2017-05-10 / Religion Column

We deserve the land of Israel only if we are worthy

RABBI LEWIS J. ERON
Community Chaplain

Parashat Behar-Behukotai
Lev. 25:1-27:34

Many of us remember fondly the powerful opening words of the theme song to the movie “Exodus”—“This land is mine; God gave this land to me, this brave and ancient land to me.” These words evoke powerful memories of the promises to the Biblical Patriarchs and Matriarchs and the place the land of Israel has played in the life and memory of the people of Israel. They suggest that in some special way, grounded in the spiritual traditions of the Abrahamic religions, the Jewish people’s deed to the Land of Israel comes from God. The Land of Israel is God’s gift to us.

While the claim that God gave the Land of Israel to the Jewish people as our possession can be analyzed from many perspectives, Scripture, itself, presents serious spiritual challenges to this conception. The idea that the Jewish people own the land would have sounded strange to the Cohanim, the priests, of the Beit HaMiqdash, the Holy Temple, who bequeathed us the Book of Vayikra, Leviticus. To them, the Land of Israel belonged to God. We, the Jewish people, were no more than resident strangers residing there (Parashat Behar, Lev. 25:23).

There is no doubt that Jerusalem Cohanim cherished the intimate connection between the People of Israel and the Land of Israel. But for them, the bonds that tied God’s people (Lev. 25:48) to God’s land are grounded in the central spiritual question of what is necessary to live in proximity to God. Ideally, Israel dwells in God’s holy land with God’s holy Temple in its midst. For them, the Jewish people do not own the Land of Israel. Rather, the Jewish people, both the priests and Levites who serve in the Temple and the Israelites who live in the land, have the right to remain in God’s holy land only if we can maintain the required level of ritual and ethical purity.

The immediate setting of Lev. 25:23—“For the land is Mine, you are but strangers resident (geirim v’toshavim) with Me”—is the discussion of land ownership in respect to the laws of the Jubilee (Yovel), the year of release, when all property in Israel will return to its original owners according to the distribution at the time of settlement. God, as Israel’s landlord, has ultimate authority in determining how the real estate should be shared among the Jewish people.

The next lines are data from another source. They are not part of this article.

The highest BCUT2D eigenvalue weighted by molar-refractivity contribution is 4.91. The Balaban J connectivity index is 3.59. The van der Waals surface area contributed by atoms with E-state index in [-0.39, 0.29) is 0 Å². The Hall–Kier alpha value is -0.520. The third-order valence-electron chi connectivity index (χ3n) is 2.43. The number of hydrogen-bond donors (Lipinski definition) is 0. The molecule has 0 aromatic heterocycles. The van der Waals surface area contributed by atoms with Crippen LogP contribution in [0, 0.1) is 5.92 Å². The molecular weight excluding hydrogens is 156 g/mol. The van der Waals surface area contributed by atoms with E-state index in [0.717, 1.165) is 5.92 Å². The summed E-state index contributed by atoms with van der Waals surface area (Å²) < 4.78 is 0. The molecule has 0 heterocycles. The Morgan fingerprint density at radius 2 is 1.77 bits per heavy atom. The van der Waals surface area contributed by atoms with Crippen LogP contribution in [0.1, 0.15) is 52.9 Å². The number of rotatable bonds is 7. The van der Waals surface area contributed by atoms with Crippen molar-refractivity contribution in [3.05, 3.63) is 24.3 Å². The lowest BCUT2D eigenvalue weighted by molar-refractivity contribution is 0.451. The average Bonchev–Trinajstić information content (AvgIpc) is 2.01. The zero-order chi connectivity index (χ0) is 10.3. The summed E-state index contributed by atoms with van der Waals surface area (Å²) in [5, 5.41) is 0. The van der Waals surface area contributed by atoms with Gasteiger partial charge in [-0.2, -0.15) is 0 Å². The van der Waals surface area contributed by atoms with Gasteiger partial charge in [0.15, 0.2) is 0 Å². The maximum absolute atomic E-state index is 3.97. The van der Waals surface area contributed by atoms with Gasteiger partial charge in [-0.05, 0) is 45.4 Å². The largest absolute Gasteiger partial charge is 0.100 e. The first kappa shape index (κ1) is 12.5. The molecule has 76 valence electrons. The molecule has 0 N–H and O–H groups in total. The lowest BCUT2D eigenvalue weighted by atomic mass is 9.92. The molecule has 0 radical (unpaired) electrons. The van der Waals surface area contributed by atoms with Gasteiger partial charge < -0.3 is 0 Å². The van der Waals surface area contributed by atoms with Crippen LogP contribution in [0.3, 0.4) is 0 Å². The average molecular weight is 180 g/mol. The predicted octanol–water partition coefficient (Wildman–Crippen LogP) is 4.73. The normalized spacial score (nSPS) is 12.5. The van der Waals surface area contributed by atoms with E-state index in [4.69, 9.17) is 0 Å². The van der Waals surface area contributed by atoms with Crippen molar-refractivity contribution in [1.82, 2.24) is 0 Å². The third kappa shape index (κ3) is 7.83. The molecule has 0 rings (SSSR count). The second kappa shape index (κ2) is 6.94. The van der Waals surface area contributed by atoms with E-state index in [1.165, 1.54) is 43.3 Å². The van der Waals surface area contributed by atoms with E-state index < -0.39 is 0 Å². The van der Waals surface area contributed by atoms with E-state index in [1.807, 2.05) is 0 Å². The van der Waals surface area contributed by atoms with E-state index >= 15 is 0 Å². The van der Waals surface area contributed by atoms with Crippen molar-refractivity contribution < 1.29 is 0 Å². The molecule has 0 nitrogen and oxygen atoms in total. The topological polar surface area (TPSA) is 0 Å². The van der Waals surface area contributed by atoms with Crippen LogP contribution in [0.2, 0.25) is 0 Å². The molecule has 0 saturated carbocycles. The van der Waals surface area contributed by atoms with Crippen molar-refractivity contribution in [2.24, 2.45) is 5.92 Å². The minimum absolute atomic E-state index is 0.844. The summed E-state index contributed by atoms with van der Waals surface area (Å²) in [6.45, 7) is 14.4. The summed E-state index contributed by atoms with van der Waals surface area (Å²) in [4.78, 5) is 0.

In the broader context of the Book of Leviticus, this verse reflects Leviticus’ concern with “purity” and “impurity.” While contemporary readers often confuse these concepts with the modern categories of “clean” and “dirty,” “purity” and “impurity” have little to do with physical cleanliness. They are spiritual categories that refer to our ability to enter and remain in the presence of God. Purity regulations in the Book of Leviticus have both ritual and ethical aspects. Ritual purity laws regulate activity in the Temple and concern primarily the Priests and Levites who serve in the Temple and the Israelites when they come to the Temple for the festivals and sacrifices. All Israelites, wherever they lived, however, were subject to the rules of ethical purity.

These rules guided our domestic lives and our interactions with other members of our community. They appear most clearly in Leviticus 19, which begins with God’s proclamation, “You shall be holy, for I, the Lord your God, am holy.” (19:1) and contains the fundamental affirmation of communal responsibility—“Love your fellow as yourself.” (19:18). Failure to maintain a high standard of ritual and ethical purity will result in punishment and exile from God’s land as so brutally expressed in the curses at end of the book (Lev. 26: 14- 45).

For the Book of Leviticus, the Land of Israel belongs to God. The right to dwell in God’s Holy Land is conditional. Those who dwell there, can only dwell there if they maintain a high degree of purity—ritual purity if they were to participate in the religious activity that took place in the Beit HaMiqdash, the Holy Temple in Jerusalem, and ethical purity wherever they lived.

Living in the Land of Israel was more than an expression of national identity or a fulfillment of God’s promises to our ancestors. For the ancient priests, living in the Land of Israel was a privilege offered to the Jewish people to be enjoyed as long as we proved worthy of it. 

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